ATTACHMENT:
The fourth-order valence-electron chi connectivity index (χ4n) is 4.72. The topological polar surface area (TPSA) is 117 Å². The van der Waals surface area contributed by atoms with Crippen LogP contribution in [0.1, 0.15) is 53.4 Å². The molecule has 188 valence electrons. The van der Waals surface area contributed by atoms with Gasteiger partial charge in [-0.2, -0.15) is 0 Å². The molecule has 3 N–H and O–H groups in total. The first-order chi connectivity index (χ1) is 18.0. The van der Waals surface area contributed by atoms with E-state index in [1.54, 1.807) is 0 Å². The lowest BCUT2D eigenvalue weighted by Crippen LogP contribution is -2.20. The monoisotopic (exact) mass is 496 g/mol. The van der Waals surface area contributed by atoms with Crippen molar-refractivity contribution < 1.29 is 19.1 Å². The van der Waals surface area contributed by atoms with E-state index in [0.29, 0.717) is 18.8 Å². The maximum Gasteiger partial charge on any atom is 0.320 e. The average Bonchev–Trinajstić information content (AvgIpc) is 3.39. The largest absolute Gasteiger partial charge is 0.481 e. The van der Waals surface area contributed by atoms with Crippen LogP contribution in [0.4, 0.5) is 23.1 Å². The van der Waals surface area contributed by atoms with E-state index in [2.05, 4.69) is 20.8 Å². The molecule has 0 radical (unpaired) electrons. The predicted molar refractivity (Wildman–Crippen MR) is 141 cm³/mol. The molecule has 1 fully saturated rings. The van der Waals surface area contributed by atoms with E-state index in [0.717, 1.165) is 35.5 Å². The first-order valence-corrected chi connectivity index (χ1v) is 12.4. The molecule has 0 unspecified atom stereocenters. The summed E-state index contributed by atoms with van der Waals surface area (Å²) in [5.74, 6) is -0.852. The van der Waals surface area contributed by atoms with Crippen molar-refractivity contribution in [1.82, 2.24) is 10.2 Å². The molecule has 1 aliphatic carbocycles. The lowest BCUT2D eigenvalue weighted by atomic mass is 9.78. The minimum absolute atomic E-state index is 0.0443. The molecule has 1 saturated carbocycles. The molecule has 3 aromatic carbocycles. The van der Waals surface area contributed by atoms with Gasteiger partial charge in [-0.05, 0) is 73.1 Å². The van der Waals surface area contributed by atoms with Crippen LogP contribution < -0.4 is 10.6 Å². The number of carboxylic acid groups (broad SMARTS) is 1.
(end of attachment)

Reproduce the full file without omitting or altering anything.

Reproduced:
The fourth-order valence-electron chi connectivity index (χ4n) is 4.72. The topological polar surface area (TPSA) is 117 Å². The van der Waals surface area contributed by atoms with Crippen LogP contribution in [0.1, 0.15) is 53.4 Å². The molecule has 188 valence electrons. The van der Waals surface area contributed by atoms with Gasteiger partial charge in [-0.2, -0.15) is 0 Å². The molecule has 3 N–H and O–H groups in total. The first-order chi connectivity index (χ1) is 18.0. The van der Waals surface area contributed by atoms with E-state index in [1.54, 1.807) is 0 Å². The lowest BCUT2D eigenvalue weighted by Crippen LogP contribution is -2.20. The monoisotopic (exact) mass is 496 g/mol. The van der Waals surface area contributed by atoms with Crippen molar-refractivity contribution < 1.29 is 19.1 Å². The van der Waals surface area contributed by atoms with E-state index in [0.29, 0.717) is 18.8 Å². The maximum Gasteiger partial charge on any atom is 0.320 e. The average Bonchev–Trinajstić information content (AvgIpc) is 3.39. The largest absolute Gasteiger partial charge is 0.481 e. The van der Waals surface area contributed by atoms with Crippen LogP contribution in [0.4, 0.5) is 23.1 Å². The van der Waals surface area contributed by atoms with E-state index in [2.05, 4.69) is 20.8 Å². The molecule has 0 radical (unpaired) electrons. The predicted molar refractivity (Wildman–Crippen MR) is 141 cm³/mol. The molecule has 1 fully saturated rings. The van der Waals surface area contributed by atoms with E-state index in [0.717, 1.165) is 35.5 Å². The first-order valence-corrected chi connectivity index (χ1v) is 12.4. The molecule has 0 unspecified atom stereocenters. The summed E-state index contributed by atoms with van der Waals surface area (Å²) in [5.74, 6) is -0.852. The van der Waals surface area contributed by atoms with Crippen molar-refractivity contribution in [1.82, 2.24) is 10.2 Å². The molecule has 1 aliphatic carbocycles. The lowest BCUT2D eigenvalue weighted by atomic mass is 9.78. The minimum absolute atomic E-state index is 0.0443. The molecule has 1 saturated carbocycles. The molecule has 3 aromatic carbocycles. The van der Waals surface area contributed by atoms with Gasteiger partial charge in [-0.05, 0) is 73.1 Å². The van der Waals surface area contributed by atoms with Crippen LogP contribution < -0.4 is 10.6 Å². The number of carboxylic acid groups (broad SMARTS) is 1.